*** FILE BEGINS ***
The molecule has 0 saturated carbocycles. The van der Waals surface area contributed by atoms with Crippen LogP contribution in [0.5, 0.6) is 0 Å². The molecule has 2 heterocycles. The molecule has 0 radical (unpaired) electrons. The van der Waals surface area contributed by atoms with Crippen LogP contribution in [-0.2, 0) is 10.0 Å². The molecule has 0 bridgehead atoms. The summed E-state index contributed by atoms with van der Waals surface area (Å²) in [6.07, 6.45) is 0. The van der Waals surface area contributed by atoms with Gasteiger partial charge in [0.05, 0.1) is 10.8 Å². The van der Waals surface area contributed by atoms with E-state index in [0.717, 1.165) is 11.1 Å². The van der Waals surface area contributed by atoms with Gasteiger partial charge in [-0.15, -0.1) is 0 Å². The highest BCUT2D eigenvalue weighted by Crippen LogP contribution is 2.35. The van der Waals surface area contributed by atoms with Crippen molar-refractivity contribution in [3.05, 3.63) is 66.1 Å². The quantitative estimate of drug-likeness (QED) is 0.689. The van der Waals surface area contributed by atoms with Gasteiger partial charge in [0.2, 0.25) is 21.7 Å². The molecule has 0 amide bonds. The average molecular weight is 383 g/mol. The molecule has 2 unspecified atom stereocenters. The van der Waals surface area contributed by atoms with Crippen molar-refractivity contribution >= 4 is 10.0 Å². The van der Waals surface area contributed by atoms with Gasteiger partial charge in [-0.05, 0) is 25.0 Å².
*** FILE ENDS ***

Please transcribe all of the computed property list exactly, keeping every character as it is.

The molecule has 0 saturated carbocycles. The van der Waals surface area contributed by atoms with Crippen LogP contribution in [0.5, 0.6) is 0 Å². The molecule has 2 heterocycles. The molecule has 0 radical (unpaired) electrons. The van der Waals surface area contributed by atoms with Crippen LogP contribution in [-0.2, 0) is 10.0 Å². The molecule has 0 bridgehead atoms. The summed E-state index contributed by atoms with van der Waals surface area (Å²) in [6.07, 6.45) is 0. The van der Waals surface area contributed by atoms with Gasteiger partial charge in [0.05, 0.1) is 10.8 Å². The van der Waals surface area contributed by atoms with E-state index in [0.717, 1.165) is 11.1 Å². The van der Waals surface area contributed by atoms with Gasteiger partial charge in [-0.15, -0.1) is 0 Å². The highest BCUT2D eigenvalue weighted by Crippen LogP contribution is 2.35. The van der Waals surface area contributed by atoms with Crippen molar-refractivity contribution in [3.05, 3.63) is 66.1 Å². The quantitative estimate of drug-likeness (QED) is 0.689. The van der Waals surface area contributed by atoms with Gasteiger partial charge in [0.2, 0.25) is 21.7 Å². The molecule has 0 amide bonds. The average molecular weight is 383 g/mol. The molecule has 2 unspecified atom stereocenters. The van der Waals surface area contributed by atoms with Crippen molar-refractivity contribution >= 4 is 10.0 Å². The van der Waals surface area contributed by atoms with Gasteiger partial charge in [-0.05, 0) is 25.0 Å².